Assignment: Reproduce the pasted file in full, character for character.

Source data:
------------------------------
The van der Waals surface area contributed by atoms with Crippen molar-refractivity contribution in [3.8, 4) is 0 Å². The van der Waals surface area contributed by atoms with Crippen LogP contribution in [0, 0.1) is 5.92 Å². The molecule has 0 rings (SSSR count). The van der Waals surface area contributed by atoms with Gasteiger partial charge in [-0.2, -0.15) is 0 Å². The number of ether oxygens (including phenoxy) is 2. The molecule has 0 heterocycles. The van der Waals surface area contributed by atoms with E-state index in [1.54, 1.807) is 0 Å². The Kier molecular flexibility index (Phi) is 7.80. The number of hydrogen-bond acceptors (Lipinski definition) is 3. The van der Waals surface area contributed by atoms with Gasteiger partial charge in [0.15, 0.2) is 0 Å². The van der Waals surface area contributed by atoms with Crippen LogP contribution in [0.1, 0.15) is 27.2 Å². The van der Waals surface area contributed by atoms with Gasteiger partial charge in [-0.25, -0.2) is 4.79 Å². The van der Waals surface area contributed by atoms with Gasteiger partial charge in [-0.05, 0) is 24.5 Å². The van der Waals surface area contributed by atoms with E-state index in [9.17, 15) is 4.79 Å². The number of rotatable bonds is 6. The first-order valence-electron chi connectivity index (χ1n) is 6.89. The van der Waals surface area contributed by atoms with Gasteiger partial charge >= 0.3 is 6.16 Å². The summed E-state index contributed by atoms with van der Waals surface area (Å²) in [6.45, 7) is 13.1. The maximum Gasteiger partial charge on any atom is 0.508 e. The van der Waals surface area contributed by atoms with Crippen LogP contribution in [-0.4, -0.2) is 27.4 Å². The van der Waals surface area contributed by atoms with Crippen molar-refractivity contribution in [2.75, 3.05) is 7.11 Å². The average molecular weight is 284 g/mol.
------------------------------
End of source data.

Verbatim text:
The van der Waals surface area contributed by atoms with Crippen molar-refractivity contribution in [3.8, 4) is 0 Å². The van der Waals surface area contributed by atoms with Crippen LogP contribution in [0, 0.1) is 5.92 Å². The molecule has 0 rings (SSSR count). The van der Waals surface area contributed by atoms with Gasteiger partial charge in [-0.2, -0.15) is 0 Å². The number of ether oxygens (including phenoxy) is 2. The molecule has 0 heterocycles. The van der Waals surface area contributed by atoms with E-state index in [1.54, 1.807) is 0 Å². The Kier molecular flexibility index (Phi) is 7.80. The number of hydrogen-bond acceptors (Lipinski definition) is 3. The van der Waals surface area contributed by atoms with Gasteiger partial charge in [0.15, 0.2) is 0 Å². The van der Waals surface area contributed by atoms with Crippen LogP contribution in [0.1, 0.15) is 27.2 Å². The van der Waals surface area contributed by atoms with Gasteiger partial charge in [-0.25, -0.2) is 4.79 Å². The van der Waals surface area contributed by atoms with Gasteiger partial charge in [-0.05, 0) is 24.5 Å². The van der Waals surface area contributed by atoms with E-state index in [9.17, 15) is 4.79 Å². The number of rotatable bonds is 6. The first-order valence-electron chi connectivity index (χ1n) is 6.89. The van der Waals surface area contributed by atoms with Gasteiger partial charge >= 0.3 is 6.16 Å². The summed E-state index contributed by atoms with van der Waals surface area (Å²) in [6.45, 7) is 13.1. The maximum Gasteiger partial charge on any atom is 0.508 e. The van der Waals surface area contributed by atoms with Crippen LogP contribution in [-0.4, -0.2) is 27.4 Å². The van der Waals surface area contributed by atoms with Crippen molar-refractivity contribution in [2.75, 3.05) is 7.11 Å². The average molecular weight is 284 g/mol.